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• KU’s University Senate is mulling a boycott of the academic publisher Elsevier, according to an agenda for the senate’s Executive Committee I received Monday.
If they make that move, they’ll join a whole host of other institutions, too. And it would be another move in favor of open access to academic publications.
People upset with the major publisher of academic journals are bemoaning exorbitant subscription fees, “bundling” of journals and the company’s support of SOPA and PIPA and other legislation that “[restricts] the free exchange of information.”
Here’s the online petition. Some folks at KU — including Danny Anderson, KU’s dean of the College of Liberal Arts and Sciences — have already signed on. Anderson, a Spanish professor, has agreed not to publish, referee or do editorial work in the company’s academic journals.
This article does a pretty good job, I think, of summing up the issues folks are raising with the publication.
I’ll be sure to report back on any other news I hear on this front.
• The newspaper readership program in place at KU may be spreading around to other universities, too.
KU students, as you may or may not know, get free copies of the New York Times, the Kansas City Star, USA Today and — best of all — the Lawrence Journal-World.
The program is funded with money from Student Senate. The program goes back at least as far as when I was a student in the early part of the last decade.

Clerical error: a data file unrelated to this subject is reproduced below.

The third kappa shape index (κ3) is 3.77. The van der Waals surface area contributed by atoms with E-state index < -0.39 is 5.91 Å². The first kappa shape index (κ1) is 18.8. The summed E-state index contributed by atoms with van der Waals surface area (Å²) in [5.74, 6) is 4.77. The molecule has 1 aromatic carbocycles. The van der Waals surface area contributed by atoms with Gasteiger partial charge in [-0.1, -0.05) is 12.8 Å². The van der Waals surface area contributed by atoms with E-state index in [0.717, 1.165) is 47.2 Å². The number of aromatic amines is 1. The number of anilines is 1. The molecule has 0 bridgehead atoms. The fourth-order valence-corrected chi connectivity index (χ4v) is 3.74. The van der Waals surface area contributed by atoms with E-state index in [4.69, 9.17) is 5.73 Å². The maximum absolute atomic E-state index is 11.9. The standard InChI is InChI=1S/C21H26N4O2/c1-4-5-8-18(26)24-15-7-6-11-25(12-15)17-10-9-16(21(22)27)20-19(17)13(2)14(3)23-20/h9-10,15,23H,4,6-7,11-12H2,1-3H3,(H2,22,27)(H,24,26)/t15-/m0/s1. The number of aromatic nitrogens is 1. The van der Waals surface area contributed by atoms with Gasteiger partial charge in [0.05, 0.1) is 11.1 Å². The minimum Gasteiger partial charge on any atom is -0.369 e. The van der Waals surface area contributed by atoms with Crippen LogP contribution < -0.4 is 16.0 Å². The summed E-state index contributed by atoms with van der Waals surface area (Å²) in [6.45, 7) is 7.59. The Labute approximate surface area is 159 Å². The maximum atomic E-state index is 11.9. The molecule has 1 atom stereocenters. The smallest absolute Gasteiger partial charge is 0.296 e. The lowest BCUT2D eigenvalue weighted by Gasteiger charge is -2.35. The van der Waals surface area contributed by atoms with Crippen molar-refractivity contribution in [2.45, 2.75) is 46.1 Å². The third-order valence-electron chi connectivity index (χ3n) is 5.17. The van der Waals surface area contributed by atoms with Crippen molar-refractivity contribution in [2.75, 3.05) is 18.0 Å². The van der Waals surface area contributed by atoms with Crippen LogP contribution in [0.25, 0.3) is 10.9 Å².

According to this article, a similar program at the University of Northern Iowa with the New York Times is just starting up and getting rave reviews.
The students there also get free unrestricted access to the New York Times’ website, which currently restricts users to 30 free articles per month.
I assume that’s the case here, too, though I haven’t checked.
• And speaking of newspapers, Jeffrey Burns, associate director of the KU Medical Center’s Alzheimer’s Disease Center, was mentioned in the Los Angeles Times in an article about early signs of Alzheimer’s.
One thing to watch for, he says, is for changes that make it difficult for a parent or loved one to do things that were always easy before.
“That should be a red flag,” he said.
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